But the only reason people ever deliberately try to be “evil” is because they’ve let someone else define them that way over and over again until they accepted it and embraced it and did terrible things because of it, and have lost the will to become something better. Nobody is “just evil”- they became that way because of pressures on them. That’s not to say they’re not responsible for their behaviour- of course they are- but it is to say that the sort of people you’re talking about are, in one way or another, the product of terrible mistakes by the people who have known them and been significant influences on them. Nobody is “just” evil. They approximate it because they’ve been made to think that that’s all they can be.

  34. Janet 35

    Evil is too easy a label for people’s whose behaviour or attitudes appal you. It is a close relation of hate. We could all practice to be better humans by trying to to see the humanity in those people we fear or intensely dislike the most. Barack Obama writes in the Audacity of Hope about the humanity of George W, even though he dislikes what he does, and condemns the effects of his behaviour (like the war). I think that’s pretty inspirational.

  35. Bill 36

    Ben R.

    Nutrition and food vouchers.

    For calorie intake it appears that it is far cheaper to buy high fat/salt/sugar foods than recognisably healthier foods.

    I’ve lost the link (was on the Guardian) but somebody did a study on food energy costs and surprise, surprise found that whereas 2p worth of chips = 100 calories, it would require 26p of broccoli. I can’t remember the other figures, but orange squash versus orange juice had a similar cost gap as did the other comparisons

    So, you don’t have two brass tacks to rub together and you need energy….not nutrition, energy. Nutrition is a luxury.

    On food vouchers. What is the fucking point when such a massive number of people simply don’t know how to cook? Or if they do, then because the household is at work all day and there are maybe five or six people to cook for every night….time…and those wonderful products of Capitalism, the food corporations, have so many of us hook, line and sinker addicted to fat, sugar and salt…fast food takeaway, TV dinners…slop and drop gunk to get us by and up in time for the next shift in the next day of the rest of our life’s.

    How about a four hour working day so that people have the time to eat properly and healthily? There’s an idea. You think your grandmother made that soup in a jiffy? You think the home made meat pie was a five minute pre-mix? And while I’m ranting a tad I might as well ask, ” Where are the fucking giblets?!”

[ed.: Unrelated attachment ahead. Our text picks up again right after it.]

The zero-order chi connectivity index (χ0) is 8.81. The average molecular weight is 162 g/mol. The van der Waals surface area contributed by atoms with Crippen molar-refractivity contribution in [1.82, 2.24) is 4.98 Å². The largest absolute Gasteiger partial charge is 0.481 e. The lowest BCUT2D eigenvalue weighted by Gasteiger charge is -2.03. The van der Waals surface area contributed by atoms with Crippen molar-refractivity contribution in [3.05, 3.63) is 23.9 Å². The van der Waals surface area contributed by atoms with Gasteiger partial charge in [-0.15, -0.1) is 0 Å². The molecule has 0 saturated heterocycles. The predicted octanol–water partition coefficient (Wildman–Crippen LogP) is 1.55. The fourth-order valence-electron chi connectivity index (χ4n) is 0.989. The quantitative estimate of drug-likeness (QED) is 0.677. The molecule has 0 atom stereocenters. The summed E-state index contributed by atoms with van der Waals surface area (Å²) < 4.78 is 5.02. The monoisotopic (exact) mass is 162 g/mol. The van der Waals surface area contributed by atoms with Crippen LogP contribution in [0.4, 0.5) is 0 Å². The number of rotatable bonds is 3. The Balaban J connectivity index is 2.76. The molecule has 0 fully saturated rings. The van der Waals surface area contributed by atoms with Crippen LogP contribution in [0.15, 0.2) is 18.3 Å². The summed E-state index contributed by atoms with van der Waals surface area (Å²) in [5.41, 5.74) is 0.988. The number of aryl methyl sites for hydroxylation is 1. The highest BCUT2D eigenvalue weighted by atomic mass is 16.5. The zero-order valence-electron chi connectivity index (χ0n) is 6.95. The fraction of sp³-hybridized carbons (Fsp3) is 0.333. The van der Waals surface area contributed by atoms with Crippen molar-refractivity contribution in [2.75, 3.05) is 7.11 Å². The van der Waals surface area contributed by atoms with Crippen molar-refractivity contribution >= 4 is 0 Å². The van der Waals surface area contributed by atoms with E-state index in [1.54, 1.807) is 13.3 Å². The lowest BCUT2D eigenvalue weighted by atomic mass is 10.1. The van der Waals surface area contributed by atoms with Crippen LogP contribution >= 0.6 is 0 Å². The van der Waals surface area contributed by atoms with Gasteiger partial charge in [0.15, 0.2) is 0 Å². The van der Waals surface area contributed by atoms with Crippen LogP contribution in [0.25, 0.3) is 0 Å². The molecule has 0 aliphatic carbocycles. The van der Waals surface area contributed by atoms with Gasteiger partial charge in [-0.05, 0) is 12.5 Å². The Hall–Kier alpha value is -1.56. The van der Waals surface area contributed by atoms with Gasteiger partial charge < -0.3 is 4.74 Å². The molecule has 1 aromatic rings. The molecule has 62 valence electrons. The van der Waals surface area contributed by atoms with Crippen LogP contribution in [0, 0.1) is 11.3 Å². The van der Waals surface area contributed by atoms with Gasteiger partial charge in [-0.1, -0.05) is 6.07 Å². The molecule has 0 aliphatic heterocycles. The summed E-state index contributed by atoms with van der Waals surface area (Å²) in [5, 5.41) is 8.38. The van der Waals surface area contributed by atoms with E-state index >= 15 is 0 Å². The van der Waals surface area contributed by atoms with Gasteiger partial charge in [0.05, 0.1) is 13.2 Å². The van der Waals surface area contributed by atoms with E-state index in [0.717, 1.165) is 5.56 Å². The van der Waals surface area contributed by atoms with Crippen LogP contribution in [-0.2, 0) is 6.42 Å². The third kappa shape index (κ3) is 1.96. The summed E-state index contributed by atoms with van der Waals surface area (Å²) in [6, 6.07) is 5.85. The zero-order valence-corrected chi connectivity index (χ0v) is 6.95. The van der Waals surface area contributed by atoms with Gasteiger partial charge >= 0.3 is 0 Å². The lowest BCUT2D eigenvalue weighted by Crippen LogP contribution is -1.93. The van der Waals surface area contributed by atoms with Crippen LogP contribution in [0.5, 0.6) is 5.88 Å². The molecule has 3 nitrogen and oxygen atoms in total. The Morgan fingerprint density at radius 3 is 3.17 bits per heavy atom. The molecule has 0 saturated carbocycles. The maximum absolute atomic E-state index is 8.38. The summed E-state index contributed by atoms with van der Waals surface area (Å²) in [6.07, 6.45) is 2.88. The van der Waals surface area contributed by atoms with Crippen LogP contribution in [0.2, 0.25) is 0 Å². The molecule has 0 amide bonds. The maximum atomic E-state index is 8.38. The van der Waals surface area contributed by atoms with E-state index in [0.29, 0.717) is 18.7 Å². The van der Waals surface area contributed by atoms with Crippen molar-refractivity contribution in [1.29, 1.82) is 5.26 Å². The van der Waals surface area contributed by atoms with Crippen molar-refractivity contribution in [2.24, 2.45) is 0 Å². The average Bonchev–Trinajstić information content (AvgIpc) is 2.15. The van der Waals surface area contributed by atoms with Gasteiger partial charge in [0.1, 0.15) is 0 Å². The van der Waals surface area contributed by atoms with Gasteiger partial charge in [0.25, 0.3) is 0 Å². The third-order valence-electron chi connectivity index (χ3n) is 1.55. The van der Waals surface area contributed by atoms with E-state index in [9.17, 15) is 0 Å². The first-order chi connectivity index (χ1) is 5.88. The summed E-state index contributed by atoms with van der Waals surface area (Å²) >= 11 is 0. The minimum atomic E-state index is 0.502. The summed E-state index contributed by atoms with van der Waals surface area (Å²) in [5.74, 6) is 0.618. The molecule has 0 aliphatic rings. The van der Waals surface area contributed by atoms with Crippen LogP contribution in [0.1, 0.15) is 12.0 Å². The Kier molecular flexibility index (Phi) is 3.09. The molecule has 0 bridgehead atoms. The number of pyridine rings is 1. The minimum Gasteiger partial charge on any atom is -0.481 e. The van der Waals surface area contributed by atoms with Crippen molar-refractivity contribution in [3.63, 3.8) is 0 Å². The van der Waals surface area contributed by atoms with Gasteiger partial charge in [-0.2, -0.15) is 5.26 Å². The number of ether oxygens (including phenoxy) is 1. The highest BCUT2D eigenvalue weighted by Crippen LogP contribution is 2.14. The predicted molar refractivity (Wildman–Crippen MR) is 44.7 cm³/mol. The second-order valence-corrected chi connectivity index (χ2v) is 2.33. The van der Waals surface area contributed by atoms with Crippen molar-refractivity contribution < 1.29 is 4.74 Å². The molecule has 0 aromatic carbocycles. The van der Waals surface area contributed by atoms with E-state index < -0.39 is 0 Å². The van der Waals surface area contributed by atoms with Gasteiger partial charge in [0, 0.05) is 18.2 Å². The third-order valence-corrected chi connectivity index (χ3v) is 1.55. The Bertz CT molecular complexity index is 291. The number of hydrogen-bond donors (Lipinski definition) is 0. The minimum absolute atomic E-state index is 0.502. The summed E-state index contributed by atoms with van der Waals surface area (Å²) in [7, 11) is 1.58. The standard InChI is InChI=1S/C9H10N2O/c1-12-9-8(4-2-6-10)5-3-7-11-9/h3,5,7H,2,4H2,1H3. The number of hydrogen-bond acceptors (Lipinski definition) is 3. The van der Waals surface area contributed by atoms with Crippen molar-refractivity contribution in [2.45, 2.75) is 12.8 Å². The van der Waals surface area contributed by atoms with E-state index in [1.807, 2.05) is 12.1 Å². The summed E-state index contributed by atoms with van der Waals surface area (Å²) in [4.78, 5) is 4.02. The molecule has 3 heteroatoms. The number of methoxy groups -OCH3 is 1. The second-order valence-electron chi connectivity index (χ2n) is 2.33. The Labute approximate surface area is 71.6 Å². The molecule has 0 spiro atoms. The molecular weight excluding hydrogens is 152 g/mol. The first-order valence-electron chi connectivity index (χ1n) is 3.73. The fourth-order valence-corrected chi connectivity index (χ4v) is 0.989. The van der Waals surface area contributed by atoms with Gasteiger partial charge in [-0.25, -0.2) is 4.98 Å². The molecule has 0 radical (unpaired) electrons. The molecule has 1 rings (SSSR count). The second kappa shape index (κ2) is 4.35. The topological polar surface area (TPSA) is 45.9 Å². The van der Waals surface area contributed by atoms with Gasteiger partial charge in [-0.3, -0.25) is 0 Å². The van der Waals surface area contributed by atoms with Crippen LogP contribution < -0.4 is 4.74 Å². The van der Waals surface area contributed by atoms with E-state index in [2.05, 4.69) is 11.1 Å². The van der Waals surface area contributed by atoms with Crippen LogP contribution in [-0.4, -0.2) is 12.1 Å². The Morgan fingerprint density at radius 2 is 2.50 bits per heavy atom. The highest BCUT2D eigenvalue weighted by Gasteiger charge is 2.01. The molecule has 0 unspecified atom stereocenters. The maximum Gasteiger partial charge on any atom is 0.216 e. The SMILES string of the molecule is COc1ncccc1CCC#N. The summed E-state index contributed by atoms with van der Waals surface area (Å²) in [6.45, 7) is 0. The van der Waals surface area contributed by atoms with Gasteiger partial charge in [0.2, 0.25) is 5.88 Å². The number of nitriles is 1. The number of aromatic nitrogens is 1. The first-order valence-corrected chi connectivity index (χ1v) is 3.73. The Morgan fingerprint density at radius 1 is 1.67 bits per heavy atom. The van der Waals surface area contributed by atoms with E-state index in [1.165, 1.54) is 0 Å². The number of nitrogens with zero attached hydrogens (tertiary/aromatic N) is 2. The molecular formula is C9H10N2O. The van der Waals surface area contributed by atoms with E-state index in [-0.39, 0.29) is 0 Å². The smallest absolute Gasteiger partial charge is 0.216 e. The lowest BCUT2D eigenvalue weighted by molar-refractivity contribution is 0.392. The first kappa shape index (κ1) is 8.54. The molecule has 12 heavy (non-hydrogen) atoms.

You can’t make chicken stock without giblets and they ain’t stuck up the arse of the chicken in a wee poly bag as they used to be.

  36. Ben R 37

    “On food vouchers. What is the f*cking point when such a massive number of people simply don’t know how to cook?”

    Make them fruit & vegetable vouchers. I thought the voucher (or card for other child health, clothing essentials) would be only for WINZ beneficiaries. Perhaps you could fund cooking classes too?

  37. burt 38

    Janet

    We could all practice to be better humans by trying to to see the humanity in those people we fear or intensely dislike the most.

    So will you be inviting Burton to stay at your place for a few months while he gets back on his feet (foot) next time he is released. Actually he must be almost about to be released, he’s been locked up for more than 1% of his sentence.

  38. Bill 39

    Ben R

    Vegetables still need to be cooked, but that aside are you acknowledging that WINZ payments are too low and need to be raised or do you envisage replacing a portion of benefit income with vouchers?

    ‘Cause that (the latter option) would be a bit like an electricity company installing pre-paid meters and then claiming to be ‘nice guys’ on the back of disconnection numbers dropping.

    An ‘out of sight of mind’ mentality.

  39. rave 40

    Outofbed

    Vote mate your too funny to abstain.

    National is poison. Reason and Ridicule is the antidote.

    Peter Williams was righteous!

  40. Ben R 41

    “Vegetables still need to be cooked, but that aside are you acknowledging that WINZ payments are too low and need to be raised or do you envisage replacing a portion of benefit income with vouchers?”